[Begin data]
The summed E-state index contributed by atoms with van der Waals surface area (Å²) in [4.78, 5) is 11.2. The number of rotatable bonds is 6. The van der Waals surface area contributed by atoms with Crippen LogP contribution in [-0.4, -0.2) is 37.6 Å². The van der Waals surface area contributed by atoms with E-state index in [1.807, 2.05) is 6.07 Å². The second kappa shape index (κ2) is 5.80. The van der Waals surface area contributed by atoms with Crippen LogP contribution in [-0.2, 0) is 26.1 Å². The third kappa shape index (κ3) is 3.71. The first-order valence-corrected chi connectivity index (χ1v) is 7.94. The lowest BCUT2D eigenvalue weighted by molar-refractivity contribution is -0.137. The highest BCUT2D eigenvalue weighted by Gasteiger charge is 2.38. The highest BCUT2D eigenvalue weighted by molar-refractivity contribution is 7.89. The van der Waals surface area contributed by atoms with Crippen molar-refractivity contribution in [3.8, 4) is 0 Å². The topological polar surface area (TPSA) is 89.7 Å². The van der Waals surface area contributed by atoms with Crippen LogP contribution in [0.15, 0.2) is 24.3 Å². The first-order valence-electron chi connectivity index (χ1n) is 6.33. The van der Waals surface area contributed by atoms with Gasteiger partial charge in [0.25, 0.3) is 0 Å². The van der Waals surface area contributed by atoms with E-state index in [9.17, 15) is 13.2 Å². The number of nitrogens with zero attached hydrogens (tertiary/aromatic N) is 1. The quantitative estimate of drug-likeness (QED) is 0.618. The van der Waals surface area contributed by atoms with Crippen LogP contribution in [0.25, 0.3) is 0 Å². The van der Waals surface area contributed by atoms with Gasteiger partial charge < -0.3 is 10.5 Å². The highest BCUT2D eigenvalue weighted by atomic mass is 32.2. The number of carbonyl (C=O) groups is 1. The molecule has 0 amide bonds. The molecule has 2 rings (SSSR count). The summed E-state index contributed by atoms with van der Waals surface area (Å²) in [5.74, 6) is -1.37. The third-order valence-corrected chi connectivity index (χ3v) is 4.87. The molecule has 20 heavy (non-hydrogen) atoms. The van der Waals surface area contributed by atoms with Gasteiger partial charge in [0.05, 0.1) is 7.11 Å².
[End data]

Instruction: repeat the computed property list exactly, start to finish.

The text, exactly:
The summed E-state index contributed by atoms with van der Waals surface area (Å²) in [4.78, 5) is 11.2. The number of rotatable bonds is 6. The van der Waals surface area contributed by atoms with Crippen LogP contribution in [-0.4, -0.2) is 37.6 Å². The van der Waals surface area contributed by atoms with E-state index in [1.807, 2.05) is 6.07 Å². The second kappa shape index (κ2) is 5.80. The van der Waals surface area contributed by atoms with Crippen LogP contribution in [-0.2, 0) is 26.1 Å². The third kappa shape index (κ3) is 3.71. The first-order valence-corrected chi connectivity index (χ1v) is 7.94. The lowest BCUT2D eigenvalue weighted by molar-refractivity contribution is -0.137. The highest BCUT2D eigenvalue weighted by Gasteiger charge is 2.38. The highest BCUT2D eigenvalue weighted by molar-refractivity contribution is 7.89. The van der Waals surface area contributed by atoms with Crippen molar-refractivity contribution in [3.8, 4) is 0 Å². The topological polar surface area (TPSA) is 89.7 Å². The van der Waals surface area contributed by atoms with Crippen LogP contribution in [0.15, 0.2) is 24.3 Å². The first-order valence-electron chi connectivity index (χ1n) is 6.33. The van der Waals surface area contributed by atoms with Gasteiger partial charge in [0.25, 0.3) is 0 Å². The van der Waals surface area contributed by atoms with E-state index in [9.17, 15) is 13.2 Å². The number of nitrogens with zero attached hydrogens (tertiary/aromatic N) is 1. The quantitative estimate of drug-likeness (QED) is 0.618. The van der Waals surface area contributed by atoms with Crippen LogP contribution in [0.25, 0.3) is 0 Å². The van der Waals surface area contributed by atoms with Gasteiger partial charge < -0.3 is 10.5 Å². The highest BCUT2D eigenvalue weighted by atomic mass is 32.2. The number of carbonyl (C=O) groups is 1. The molecule has 0 amide bonds. The molecule has 2 rings (SSSR count). The summed E-state index contributed by atoms with van der Waals surface area (Å²) in [5.74, 6) is -1.37. The third-order valence-corrected chi connectivity index (χ3v) is 4.87. The molecule has 20 heavy (non-hydrogen) atoms. The van der Waals surface area contributed by atoms with Gasteiger partial charge in [0.05, 0.1) is 7.11 Å².